And thus we see that Jesus claims for himself a high and exalted title wherein he is the great eschatological King, the one who shall rule over all the nations, and his kingdom shall never be taken away. And as Son of Man, he rules from heaven.

The title so shocks the high priest, that he rends his own garments and declares that Jesus has blasphemed by equating himself to God. And that leads us to the third point.

III. Omnipotence Since we have already read the text from Daniel, it is clear to us that Jesus is speaking of the glory of his reign, and his great omnipotence. They will one day see him seated at the right hand of God in heaven, and also coming on the clouds of heaven, whether they like it not. For this is who he is, the Lord and King of glory, and of his kingdom there shall be no end. And he shall come on the clouds in judgment on the nations; he will judge the world by fire.

But what does it mean to say that he will come on the clouds? Too many of us moderns think of this only in literal terms. Such a literal interpretation is surely not impossible for God. In fact, the Lord Jesus may very well be seen on the last day coming in the clouds.

But we ought not simply reduce it to this. For Jesus was also speaking to the men of his day about something that they also would see and experience. Thus we ought not simply see his reference to coming on the clouds as some early form of airline travel or a kind literalistic insistence that they would one day be able to look up in the sky and see him just to the right of a large cumulonimbus cloud.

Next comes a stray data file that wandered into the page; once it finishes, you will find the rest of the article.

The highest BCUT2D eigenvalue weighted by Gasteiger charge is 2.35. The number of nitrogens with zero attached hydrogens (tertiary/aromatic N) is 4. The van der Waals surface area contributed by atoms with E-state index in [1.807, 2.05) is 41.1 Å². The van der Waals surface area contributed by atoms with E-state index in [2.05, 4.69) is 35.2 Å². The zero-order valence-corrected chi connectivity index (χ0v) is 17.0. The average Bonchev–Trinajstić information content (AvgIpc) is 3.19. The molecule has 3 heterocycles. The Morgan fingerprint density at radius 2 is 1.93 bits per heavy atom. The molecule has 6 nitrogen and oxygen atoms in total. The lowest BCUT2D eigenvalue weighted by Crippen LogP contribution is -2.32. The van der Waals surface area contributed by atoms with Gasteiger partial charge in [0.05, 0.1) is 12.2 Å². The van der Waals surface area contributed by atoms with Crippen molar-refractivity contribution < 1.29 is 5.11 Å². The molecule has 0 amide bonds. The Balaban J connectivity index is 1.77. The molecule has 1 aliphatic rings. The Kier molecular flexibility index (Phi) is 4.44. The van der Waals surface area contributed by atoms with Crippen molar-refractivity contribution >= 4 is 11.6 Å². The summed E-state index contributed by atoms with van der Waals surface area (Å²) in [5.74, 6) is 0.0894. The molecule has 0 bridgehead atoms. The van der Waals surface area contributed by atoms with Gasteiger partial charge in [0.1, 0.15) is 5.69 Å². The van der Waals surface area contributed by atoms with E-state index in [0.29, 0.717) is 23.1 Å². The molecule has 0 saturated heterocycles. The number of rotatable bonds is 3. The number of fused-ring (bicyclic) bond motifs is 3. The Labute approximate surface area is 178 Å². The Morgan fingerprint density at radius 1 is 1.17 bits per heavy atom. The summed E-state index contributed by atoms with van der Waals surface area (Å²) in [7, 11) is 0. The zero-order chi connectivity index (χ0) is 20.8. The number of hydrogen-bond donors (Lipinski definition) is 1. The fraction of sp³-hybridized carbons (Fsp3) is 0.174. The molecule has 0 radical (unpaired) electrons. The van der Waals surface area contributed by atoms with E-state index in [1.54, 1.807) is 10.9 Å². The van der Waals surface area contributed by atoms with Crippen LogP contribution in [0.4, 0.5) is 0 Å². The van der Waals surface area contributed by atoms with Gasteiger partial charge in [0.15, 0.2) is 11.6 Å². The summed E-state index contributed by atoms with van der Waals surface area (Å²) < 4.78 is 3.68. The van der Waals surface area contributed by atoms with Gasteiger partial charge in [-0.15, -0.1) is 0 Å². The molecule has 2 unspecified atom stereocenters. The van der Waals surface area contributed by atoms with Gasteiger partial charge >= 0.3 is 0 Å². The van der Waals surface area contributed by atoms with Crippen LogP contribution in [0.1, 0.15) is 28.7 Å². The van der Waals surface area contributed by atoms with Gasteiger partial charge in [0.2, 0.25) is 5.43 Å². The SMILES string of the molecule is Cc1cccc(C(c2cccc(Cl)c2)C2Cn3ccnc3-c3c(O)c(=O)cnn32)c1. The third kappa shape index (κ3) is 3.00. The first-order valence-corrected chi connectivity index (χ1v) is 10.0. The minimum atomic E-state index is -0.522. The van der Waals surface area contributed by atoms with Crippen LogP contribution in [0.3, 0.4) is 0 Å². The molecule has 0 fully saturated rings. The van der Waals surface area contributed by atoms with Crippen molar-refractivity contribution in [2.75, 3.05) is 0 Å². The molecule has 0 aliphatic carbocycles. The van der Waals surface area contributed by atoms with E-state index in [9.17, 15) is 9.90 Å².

The ancient Jews used expressions in their day just as we do today. And while these expressions express truth, they often use images, similes, metaphors, and allegories, which in and of themselves need not always be taken literally. For example, we moderns often speak of being “star struck.” But of course we don’t literally mean that stars struck us. Rather we mean that we are struck by something that awed us in the way that looking up and seeing the stars at night might do. Sometimes we also speak of something coming from “out of the blue.” We do not mean literally that it came out of some blue section of the sky and hit us over the head. Instead, we mean that whatever it was, it came to us as if out of nowhere. More recently, we speak of storing our information “in the cloud.” But of course we don’t mean that our data is literally in the condensate zones of upward turbulence that we call clouds. We are using a metaphor to describe our data being “up above us” somewhere and accessible and able to be seen in many places “below.”

And thus, when Jesus speaks of coming on the clouds, we need not interpret this in a merely crude and literalistic way.

To the ancient Jews, the clouds were an image of glory, an image of heaven, and were also an image of God’s judgment. As an image of glory, the clouds both revealed and hid God’s glory. In the Exodus, God led them in the pillar of cloud by day, which appeared as a column of fire by night. This cloud revealed God’s presence yet also hid it. In the desert, the presence of God was indicated by the Shekinah, the glory-cloud that the descended on the tent of meeting. It both revealed God’s glory and presence, and yet also hid it from the people could not withstand God’s glory in all of its fullness.